This week's book giveaway is in the OCAJP 8 forum. We're giving away four copies of OCA Java SE 8 Programmer I Study Guide and have Edward Finegan & Robert Liguori on-line! See this thread for details.
To download an archived version of Java, 1. go to http://java.sun.com/ 2. Click on the "Java SE" link under popular downloads on the right. 3. On the "Java SE Downloads" page, on the "Downloads" tab, click the "Previous Releases" menu item. 4. On the "Java SE Previous Releases Downloads" page, below the list of java versions, click the "Archived Releases" link (not the "J2SE 5.0 Downloads" link - that will only show the latest update for Java 1.5 - 1.5.0_16 in this case). 5. On the "Archive: Java[tm] Technology Products Download" page, find the "JDK/JRE - 5.0" label. To the right of that is a drop-down menu. Select "5.0 Update 10" (which is the same as 1.5.0_10). Then click the go button next to the drop down. A page will open up where you can download the JDK and JRE.
Originally posted by Paul O'Neill: Why are some jres called j2sre... and other simply jre...?
You are mixing up a couple of acronyms. Possible ones JDK, JSE, JRE, J2SE, J2RE, and J2SDK. Unfortunately, there have been a number of name changes to Java in its history. The Wikipedia Java Version History article shows the various names, and discusses some of the name changes.
Here is the story of The naming of Java...
When originally released as version 1.0, Java was known as the "Java Development Kit" or JDK. And the runtime environment was known as "Java Runtime Environment", or JRE. There is also the term JVM, or java virtual machine. JRE and JVM are often used interchangeably in daily conversations. But there is a difference. We won't get into that in too much detail, but in a nutshell, the JVM is what runs the java bytecodes on a particular CPU/OS combo. The JRE is the JVM plus things such as the browser plug-in, java utility classes, security configurations, miscellaneous tools, etc.
OK, so far we have the Java 1.0 JDK & JRE. Version 1.1 of the JDK and JRE were then released. Then along comes the next version of Java and things start to get a little tricky.
The next version was developed as Java 1.2. All the internal version numbering (such as when you get the "java.version" system property) and all the documentation showed version 1.2. But for apparent marketing reasons, since there were significant changes between v1.1 and v1.2, the product was rebranded as Java 2 (even though the version number was 1.2). One source I read said this rebranding actually happened a few days after Java 1.2 was released. Not sure if that's true or not, but the Wikipedia article does say it was rebranded retrospectively. In addition to the change of "Java" to "Java 2", the term "Standard Edition" was introduced, and thus it was "Java 2 Standard Edition" or J2SE. This "Standard Edition" was added to distinguish it from the J2EE (or "Java 2 Enterprise Edition" platform. (J2EE runs on top of J2SE and is superset of functionality and standards). And as if all that wasn't enough, the JDK (Java Development Kit) was renamed an SDK or Software Development kit.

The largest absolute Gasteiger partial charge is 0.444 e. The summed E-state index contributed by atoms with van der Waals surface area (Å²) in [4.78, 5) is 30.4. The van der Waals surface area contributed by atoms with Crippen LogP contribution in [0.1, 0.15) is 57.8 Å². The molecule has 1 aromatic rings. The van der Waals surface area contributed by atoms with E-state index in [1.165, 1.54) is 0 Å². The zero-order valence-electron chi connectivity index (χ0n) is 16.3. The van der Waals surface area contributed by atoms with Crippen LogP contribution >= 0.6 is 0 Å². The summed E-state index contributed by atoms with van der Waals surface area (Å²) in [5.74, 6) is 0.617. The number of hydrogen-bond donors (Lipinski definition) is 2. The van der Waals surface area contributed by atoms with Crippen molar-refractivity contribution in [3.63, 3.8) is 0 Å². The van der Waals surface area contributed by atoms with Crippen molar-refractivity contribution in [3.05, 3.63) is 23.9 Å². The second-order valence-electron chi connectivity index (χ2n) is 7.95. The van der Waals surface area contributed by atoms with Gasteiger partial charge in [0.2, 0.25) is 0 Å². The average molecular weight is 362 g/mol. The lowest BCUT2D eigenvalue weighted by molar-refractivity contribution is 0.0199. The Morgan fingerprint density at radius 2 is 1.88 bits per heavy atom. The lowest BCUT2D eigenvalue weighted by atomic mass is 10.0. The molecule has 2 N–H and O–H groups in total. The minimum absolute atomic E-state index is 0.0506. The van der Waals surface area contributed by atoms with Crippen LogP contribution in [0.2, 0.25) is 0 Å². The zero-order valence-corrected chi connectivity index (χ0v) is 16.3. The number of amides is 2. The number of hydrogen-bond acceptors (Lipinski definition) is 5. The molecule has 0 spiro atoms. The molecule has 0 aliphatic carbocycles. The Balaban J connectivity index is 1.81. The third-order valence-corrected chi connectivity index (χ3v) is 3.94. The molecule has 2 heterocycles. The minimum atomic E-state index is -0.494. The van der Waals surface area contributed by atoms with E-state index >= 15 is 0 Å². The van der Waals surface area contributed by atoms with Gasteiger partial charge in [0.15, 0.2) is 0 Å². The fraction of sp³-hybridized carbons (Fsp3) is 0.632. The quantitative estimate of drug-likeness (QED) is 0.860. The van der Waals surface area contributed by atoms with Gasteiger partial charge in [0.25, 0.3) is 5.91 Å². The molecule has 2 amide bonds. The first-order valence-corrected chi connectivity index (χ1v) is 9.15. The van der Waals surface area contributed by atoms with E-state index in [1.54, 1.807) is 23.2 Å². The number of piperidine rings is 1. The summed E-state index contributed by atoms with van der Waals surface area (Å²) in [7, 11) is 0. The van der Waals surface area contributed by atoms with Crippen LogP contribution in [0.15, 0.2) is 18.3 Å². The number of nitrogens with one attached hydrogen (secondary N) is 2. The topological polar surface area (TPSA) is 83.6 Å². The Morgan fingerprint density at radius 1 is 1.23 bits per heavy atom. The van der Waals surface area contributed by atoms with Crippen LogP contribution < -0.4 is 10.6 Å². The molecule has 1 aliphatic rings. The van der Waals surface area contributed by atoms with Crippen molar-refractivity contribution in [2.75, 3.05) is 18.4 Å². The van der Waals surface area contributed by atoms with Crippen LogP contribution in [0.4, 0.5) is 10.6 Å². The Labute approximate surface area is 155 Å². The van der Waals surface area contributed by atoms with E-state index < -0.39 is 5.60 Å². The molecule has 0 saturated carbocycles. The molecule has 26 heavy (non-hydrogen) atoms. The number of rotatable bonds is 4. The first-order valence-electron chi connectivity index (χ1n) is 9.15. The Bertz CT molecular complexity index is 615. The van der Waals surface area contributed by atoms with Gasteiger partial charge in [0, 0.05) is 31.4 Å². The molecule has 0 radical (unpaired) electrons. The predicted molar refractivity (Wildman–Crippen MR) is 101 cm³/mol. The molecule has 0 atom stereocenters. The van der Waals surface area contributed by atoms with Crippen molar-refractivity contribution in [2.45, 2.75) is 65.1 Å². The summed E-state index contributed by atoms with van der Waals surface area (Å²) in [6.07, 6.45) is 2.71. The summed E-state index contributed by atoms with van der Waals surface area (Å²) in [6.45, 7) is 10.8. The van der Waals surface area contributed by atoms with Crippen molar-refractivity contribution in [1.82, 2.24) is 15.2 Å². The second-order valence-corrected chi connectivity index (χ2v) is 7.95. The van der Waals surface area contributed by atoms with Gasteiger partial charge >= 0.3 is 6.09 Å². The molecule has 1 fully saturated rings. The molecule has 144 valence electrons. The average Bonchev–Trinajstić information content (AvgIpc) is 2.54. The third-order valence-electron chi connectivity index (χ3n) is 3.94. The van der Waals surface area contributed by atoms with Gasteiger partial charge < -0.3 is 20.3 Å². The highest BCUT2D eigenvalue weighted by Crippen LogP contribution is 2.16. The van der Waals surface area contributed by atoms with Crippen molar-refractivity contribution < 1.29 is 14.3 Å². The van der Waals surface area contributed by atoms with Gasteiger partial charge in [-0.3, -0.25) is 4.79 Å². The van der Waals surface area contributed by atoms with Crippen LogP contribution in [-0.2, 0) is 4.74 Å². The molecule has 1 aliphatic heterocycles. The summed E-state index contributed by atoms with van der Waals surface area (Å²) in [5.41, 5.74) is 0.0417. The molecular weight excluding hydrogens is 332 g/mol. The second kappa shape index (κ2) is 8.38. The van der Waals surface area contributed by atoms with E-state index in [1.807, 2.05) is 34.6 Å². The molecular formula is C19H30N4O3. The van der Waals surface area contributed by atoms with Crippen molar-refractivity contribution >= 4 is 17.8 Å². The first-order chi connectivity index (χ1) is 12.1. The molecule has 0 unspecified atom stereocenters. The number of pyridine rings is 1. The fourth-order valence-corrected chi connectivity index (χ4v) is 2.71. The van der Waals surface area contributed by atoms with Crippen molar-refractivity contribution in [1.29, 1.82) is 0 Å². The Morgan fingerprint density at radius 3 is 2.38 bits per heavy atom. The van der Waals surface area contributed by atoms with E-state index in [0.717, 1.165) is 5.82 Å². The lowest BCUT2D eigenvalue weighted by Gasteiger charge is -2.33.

So we now have the J2SDK and J2RE for J2SE. Acronym soup!
And so it remained for a while. Subsequent versions were released. The versioning system became as follows: - Bug patches were released with an increased underscore number: 1.2.0 --> 1.2.0_01 --> 1.2.0_02 - Minor changes were released with an increased third decimal number: 1.2.0 --> 1.2.1 --> 1.2.2 - Major changes were released with an increased second decimal number: 1.2.2 --> 1.3.0 --> 1.4.0 - and the first digit never changed. All "Java 2" versions were 1.x versions. In essences, it was as if the second number was the major version number.
As a side note, during this time, even though the official name was the J2SDK, most developers, authors, and articles still called it the JDK.
After Java 1.4.2, the next version of Java was developed. Once again, its internal version number was made to follow the convention, and was made to be 1.5.0. Well at some point, Sun decided that it should be called Java 5.0. I am not sure whether this was a marketing thing, or simply an attempt to get the version numbers to where they should be. I've never found a definitive article on the subject (If anyone knows one, please post the URL.) So it was released as "Java 2 Platform Standard Edition (J2SE) 5.0" with an internal version number of 1.5.0. At the same time, Sun caved into the "pressure" and called it the JDK again rather then the J2SDK. So we had the J2SE 5.0 JDK and JRE.
When bug patches were released, they were released as "Java 2 Platform Standard Edition (J2SE) 5.0 Update x with an internal version number of 1.5.0_0x.
Well at some point, someone must have noticed it was strange to have a version 5.0 of "Java 2" So when the next version came out, the "2" was dropped, and the product became "Java Standard Edition" or JSE rather than J2SE. And the ".0" was dropped from the number in the name. So the name because "Java Standard Edition (JSE) 6" (for 5, it was J2SE 5.0; notice the extra '.0'. And for 6 it was JSE 6). Like Java 5, bug patches add an "Update ]i]x[/i] to the name: "Java Standard Edition (JSE) 6 Update x" and had an internal version of 1.6.0_0x.
And that's where we are today.
So in summary, basically, JSE == J2SE - the overall product
JDK == J2SDK == JSDK == SDK - the development kit to write java code; one part of JSE